First we need to make the connection, on a very deep level, between the end result and our need for that end result. For example, take the common intention of losing weight or getting in good physical shape. Tie this to improving some aspect of our health, something tangible. Now we are more likely to stick to the steps it takes to make that change.
- Specific - What do I want to achieve?
- Measurable - How will I measure my results?
- Attainable - Is my goal achievable?
- Realistic - Is my goal realistic?
- Time-bound - What is my time frame for achieving my goal?
My goal is to lose weight to minimize acid reflux (specific). As my eating habits change, I immediately appreciate a change in my digestion (measurable). I cut out coffee, chocolate, desserts except on special occasions and mindless snacking (attainable & realistic). As I lose weight, I feel better. Less weight means less pressure on my stomach/esophagus, hence less acid reflux (measurable result). For this whole process, I give myself six months (time-bound).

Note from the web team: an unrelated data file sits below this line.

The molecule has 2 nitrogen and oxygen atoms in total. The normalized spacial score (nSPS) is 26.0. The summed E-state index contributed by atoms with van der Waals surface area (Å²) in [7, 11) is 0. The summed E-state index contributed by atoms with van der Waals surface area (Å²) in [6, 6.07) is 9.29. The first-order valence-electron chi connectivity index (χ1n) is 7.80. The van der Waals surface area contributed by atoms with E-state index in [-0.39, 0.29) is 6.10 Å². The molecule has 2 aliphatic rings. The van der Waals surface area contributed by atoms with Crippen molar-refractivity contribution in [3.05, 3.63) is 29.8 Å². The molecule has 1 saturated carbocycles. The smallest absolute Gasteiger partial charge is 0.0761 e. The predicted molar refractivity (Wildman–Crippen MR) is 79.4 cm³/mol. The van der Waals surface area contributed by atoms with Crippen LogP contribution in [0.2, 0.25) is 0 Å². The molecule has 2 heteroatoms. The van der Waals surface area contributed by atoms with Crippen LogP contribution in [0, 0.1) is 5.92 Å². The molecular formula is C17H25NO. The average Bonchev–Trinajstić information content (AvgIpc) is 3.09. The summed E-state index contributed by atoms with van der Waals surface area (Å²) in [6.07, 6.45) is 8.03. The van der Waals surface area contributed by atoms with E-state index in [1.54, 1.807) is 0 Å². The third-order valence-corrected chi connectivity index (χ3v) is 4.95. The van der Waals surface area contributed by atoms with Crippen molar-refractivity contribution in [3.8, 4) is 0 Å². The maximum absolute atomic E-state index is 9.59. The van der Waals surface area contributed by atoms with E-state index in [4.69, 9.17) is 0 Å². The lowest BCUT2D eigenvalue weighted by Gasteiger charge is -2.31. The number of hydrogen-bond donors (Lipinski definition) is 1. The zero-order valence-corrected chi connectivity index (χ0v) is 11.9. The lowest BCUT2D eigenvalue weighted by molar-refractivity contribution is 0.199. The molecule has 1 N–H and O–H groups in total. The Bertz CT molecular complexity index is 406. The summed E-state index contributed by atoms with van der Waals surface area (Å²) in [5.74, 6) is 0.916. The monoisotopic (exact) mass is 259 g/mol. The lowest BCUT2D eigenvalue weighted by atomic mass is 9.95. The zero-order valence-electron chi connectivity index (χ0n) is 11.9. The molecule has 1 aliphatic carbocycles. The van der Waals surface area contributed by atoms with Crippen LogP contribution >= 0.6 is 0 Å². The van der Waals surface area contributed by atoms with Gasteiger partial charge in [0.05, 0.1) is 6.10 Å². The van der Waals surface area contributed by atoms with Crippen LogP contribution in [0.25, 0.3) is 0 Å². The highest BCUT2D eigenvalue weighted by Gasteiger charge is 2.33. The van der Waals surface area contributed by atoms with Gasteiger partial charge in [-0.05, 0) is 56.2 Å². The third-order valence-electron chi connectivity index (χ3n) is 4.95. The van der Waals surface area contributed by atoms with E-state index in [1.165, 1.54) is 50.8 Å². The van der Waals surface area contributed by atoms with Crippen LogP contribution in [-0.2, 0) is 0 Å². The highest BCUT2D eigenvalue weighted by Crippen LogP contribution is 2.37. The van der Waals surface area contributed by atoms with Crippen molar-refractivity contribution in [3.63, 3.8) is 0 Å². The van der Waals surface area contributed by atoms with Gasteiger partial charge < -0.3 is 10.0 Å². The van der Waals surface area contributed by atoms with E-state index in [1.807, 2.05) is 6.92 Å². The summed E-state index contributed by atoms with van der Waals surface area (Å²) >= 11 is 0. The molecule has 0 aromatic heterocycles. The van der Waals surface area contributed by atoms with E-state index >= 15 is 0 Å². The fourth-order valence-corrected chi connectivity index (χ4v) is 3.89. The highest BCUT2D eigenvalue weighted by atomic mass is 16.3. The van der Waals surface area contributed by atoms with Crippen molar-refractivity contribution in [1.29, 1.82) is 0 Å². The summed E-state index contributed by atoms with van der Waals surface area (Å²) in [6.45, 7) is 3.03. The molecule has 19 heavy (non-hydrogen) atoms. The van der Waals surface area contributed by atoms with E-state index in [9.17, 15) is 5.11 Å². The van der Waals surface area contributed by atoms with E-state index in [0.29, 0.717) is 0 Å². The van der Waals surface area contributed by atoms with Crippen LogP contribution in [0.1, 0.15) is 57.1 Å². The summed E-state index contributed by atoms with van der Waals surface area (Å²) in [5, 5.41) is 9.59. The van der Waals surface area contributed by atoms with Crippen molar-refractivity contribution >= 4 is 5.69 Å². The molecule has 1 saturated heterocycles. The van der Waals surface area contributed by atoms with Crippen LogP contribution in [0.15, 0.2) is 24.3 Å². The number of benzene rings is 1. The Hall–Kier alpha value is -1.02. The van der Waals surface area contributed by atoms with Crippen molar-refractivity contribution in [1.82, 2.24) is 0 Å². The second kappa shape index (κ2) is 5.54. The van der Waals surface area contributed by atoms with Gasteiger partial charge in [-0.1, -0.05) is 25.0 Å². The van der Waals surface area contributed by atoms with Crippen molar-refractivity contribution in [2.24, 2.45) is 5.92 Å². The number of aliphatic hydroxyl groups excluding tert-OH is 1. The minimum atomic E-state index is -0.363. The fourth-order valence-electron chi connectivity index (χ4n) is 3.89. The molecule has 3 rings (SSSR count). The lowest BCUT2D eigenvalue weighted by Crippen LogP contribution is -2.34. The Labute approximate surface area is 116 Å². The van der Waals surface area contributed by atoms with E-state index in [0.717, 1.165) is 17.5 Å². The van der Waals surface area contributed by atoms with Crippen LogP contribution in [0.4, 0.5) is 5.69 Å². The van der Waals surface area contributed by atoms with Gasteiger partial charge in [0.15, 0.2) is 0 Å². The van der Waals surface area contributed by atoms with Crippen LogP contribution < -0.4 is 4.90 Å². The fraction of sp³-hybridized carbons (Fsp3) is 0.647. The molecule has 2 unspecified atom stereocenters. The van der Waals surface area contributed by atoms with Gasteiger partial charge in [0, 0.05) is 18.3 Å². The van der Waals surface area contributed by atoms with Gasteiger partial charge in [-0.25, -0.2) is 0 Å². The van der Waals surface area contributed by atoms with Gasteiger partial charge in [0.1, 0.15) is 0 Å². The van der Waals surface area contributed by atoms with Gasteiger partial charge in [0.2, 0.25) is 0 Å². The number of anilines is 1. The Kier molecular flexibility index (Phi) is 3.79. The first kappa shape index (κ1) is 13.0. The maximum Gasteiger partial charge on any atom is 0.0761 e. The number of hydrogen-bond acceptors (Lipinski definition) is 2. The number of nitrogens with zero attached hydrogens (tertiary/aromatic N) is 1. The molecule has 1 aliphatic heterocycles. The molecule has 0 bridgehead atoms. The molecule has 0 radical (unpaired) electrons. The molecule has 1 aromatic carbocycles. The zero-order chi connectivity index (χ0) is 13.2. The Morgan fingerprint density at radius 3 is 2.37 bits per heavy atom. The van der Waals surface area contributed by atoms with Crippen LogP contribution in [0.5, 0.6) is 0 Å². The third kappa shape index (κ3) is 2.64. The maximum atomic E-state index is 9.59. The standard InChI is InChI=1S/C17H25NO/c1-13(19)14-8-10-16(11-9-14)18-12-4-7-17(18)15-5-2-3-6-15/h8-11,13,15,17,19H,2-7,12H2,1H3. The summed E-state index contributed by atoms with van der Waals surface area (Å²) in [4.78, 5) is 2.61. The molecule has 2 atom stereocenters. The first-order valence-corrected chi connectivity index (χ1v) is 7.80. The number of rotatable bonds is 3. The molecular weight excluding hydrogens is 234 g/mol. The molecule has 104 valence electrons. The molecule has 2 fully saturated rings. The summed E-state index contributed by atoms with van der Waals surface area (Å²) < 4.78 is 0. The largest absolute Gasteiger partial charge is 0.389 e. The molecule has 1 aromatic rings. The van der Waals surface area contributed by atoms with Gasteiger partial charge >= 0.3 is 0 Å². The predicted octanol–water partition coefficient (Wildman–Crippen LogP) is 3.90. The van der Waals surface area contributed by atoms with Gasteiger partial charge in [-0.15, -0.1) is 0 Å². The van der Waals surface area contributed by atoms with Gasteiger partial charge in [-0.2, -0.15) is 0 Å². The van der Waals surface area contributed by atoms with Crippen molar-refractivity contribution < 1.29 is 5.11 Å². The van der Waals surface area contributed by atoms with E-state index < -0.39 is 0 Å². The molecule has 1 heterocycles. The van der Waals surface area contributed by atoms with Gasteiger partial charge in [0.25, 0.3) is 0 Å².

Share your goal with someone. When you declare your goal, you solidify your commitment to action and to attaining your goal.
You can do this. Stickability happens when you realize that the gains of achieving your goal far outweigh the inconveniences of giving up those things that sabotage your goal. Baby steps all the way! Set small goals or sub-goals, also called short-term goals, towards attaining your BIG goal. Before you know it, you'll have chipped away at what first seemed huge, and you're there: ready to set your next goal. Happy 2017!